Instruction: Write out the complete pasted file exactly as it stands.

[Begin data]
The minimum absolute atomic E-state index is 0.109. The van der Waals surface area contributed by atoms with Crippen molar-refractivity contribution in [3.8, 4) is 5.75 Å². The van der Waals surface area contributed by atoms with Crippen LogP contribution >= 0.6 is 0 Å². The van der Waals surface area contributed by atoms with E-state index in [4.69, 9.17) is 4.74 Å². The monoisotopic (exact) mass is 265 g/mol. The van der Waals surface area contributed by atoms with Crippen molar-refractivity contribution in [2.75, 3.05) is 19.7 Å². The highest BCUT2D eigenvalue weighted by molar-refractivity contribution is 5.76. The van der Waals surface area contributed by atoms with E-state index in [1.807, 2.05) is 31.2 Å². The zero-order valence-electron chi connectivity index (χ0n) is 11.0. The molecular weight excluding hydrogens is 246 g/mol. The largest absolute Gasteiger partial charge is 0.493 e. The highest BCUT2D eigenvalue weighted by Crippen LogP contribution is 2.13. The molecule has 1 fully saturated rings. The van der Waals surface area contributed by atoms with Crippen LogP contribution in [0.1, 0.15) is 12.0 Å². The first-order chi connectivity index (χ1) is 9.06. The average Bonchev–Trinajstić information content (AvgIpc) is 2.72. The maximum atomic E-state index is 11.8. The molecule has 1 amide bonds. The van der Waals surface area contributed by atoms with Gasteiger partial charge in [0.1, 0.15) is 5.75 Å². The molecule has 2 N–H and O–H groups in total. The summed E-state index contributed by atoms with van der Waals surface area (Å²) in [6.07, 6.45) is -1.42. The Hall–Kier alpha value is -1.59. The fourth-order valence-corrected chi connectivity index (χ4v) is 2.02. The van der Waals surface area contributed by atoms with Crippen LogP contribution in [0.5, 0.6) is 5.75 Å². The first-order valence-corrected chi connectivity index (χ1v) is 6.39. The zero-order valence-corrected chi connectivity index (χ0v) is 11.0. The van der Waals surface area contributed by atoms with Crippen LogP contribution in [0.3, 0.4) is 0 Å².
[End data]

The minimum absolute atomic E-state index is 0.109. The van der Waals surface area contributed by atoms with Crippen molar-refractivity contribution in [3.8, 4) is 5.75 Å². The van der Waals surface area contributed by atoms with Crippen LogP contribution >= 0.6 is 0 Å². The van der Waals surface area contributed by atoms with E-state index in [4.69, 9.17) is 4.74 Å². The monoisotopic (exact) mass is 265 g/mol. The van der Waals surface area contributed by atoms with Crippen molar-refractivity contribution in [2.75, 3.05) is 19.7 Å². The highest BCUT2D eigenvalue weighted by molar-refractivity contribution is 5.76. The van der Waals surface area contributed by atoms with E-state index in [1.807, 2.05) is 31.2 Å². The zero-order valence-electron chi connectivity index (χ0n) is 11.0. The molecular weight excluding hydrogens is 246 g/mol. The largest absolute Gasteiger partial charge is 0.493 e. The highest BCUT2D eigenvalue weighted by Crippen LogP contribution is 2.13. The molecule has 1 fully saturated rings. The van der Waals surface area contributed by atoms with Crippen LogP contribution in [0.1, 0.15) is 12.0 Å². The first-order chi connectivity index (χ1) is 9.06. The average Bonchev–Trinajstić information content (AvgIpc) is 2.72. The maximum atomic E-state index is 11.8. The molecule has 1 amide bonds. The van der Waals surface area contributed by atoms with Gasteiger partial charge in [0.1, 0.15) is 5.75 Å². The molecule has 2 N–H and O–H groups in total. The summed E-state index contributed by atoms with van der Waals surface area (Å²) in [6.07, 6.45) is -1.42. The Hall–Kier alpha value is -1.59. The fourth-order valence-corrected chi connectivity index (χ4v) is 2.02. The van der Waals surface area contributed by atoms with Crippen LogP contribution in [0.5, 0.6) is 5.75 Å². The first-order valence-corrected chi connectivity index (χ1v) is 6.39. The zero-order valence-corrected chi connectivity index (χ0v) is 11.0. The van der Waals surface area contributed by atoms with Crippen LogP contribution in [0.3, 0.4) is 0 Å².